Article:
My mother is in an urn at the funeral home, still there three months after her sudden death from a pulmonary embolism. My father, who’s on oxygen, lives in Florida and was the family’s presumptive guess for which parent would die first, left it to me to schedule a short graveside service—once the ground had thawed—so that my mother’s remains could be interred here in Connecticut. I’d thought of doing it Saturday, the day before Mother’s Day, for obvious reasons. But as the day has drawn closer, I’ve created all kinds of mental roadblocks: Will a priest be available on such notice? Will my middle sister, who’s my closest living relative, be available? What if it rains? Isn’t the day before Mother’s Day the same day as the Kentucky Derby? Won’t it feel strange to go to an interment in the morning and to OTB in the afternoon?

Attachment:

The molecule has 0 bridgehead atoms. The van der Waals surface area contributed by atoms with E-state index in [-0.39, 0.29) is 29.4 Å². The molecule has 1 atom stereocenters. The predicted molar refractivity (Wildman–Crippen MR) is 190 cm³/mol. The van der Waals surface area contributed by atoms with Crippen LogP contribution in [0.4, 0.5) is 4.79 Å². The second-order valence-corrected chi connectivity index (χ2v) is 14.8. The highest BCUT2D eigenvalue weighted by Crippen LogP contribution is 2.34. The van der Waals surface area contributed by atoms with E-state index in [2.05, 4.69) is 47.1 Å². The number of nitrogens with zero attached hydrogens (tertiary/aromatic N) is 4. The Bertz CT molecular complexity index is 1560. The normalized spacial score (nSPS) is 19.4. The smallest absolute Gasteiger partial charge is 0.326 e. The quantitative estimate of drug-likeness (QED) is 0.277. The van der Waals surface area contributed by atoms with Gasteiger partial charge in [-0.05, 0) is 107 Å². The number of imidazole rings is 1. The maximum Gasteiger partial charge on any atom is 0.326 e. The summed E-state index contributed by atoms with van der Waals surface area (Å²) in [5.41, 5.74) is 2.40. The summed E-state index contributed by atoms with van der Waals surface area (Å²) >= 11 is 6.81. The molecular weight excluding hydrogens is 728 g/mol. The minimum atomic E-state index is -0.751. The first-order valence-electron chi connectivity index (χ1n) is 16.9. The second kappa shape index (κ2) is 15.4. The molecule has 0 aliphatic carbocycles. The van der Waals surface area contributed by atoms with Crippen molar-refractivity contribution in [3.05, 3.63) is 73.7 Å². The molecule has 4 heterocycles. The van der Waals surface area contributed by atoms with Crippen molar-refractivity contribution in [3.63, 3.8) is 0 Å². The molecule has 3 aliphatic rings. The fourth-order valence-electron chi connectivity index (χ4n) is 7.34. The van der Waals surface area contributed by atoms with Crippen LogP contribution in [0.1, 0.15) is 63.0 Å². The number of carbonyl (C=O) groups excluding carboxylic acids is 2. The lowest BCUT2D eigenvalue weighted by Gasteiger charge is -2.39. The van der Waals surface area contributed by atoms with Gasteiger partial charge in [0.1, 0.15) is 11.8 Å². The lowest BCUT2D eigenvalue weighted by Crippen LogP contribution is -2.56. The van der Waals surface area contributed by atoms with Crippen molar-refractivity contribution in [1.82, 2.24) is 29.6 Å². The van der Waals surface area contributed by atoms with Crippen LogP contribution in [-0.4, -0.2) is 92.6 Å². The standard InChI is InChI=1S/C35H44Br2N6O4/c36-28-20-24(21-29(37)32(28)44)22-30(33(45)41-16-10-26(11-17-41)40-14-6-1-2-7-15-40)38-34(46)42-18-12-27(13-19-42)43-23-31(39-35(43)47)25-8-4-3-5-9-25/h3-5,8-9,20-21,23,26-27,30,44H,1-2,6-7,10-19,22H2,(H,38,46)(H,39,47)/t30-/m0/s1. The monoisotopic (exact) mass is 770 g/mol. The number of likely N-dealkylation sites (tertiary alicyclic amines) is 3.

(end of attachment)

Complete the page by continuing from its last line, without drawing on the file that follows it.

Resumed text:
(I visit OTB three times a year, tops, and only to place bets on the Triple Crown races. Please believe me.)
At any rate, you can see where this is going. I have no overriding desire to say goodbye to my mother for a second time. I know I’ll need to one of these days, if only because the funeral home will probably demand it. On one hand, I think we should just honor her wish (usually said in jest) and drop her ashes in the sea. On the other hand, that option now reminds me of Osama bin Laden and how he ended up. And frankly, I don’t like grouping those two people in the same mental storeroom.
One of these days I’ll resign myself to the fact that there’s no perfect time (or place) to bury my mother. For this Mother’s Day, I’ll try to forget where she is physically, focusing instead on where she’ll be for the rest of my life—living on in fond memories.
(Photo – Dateline Zero)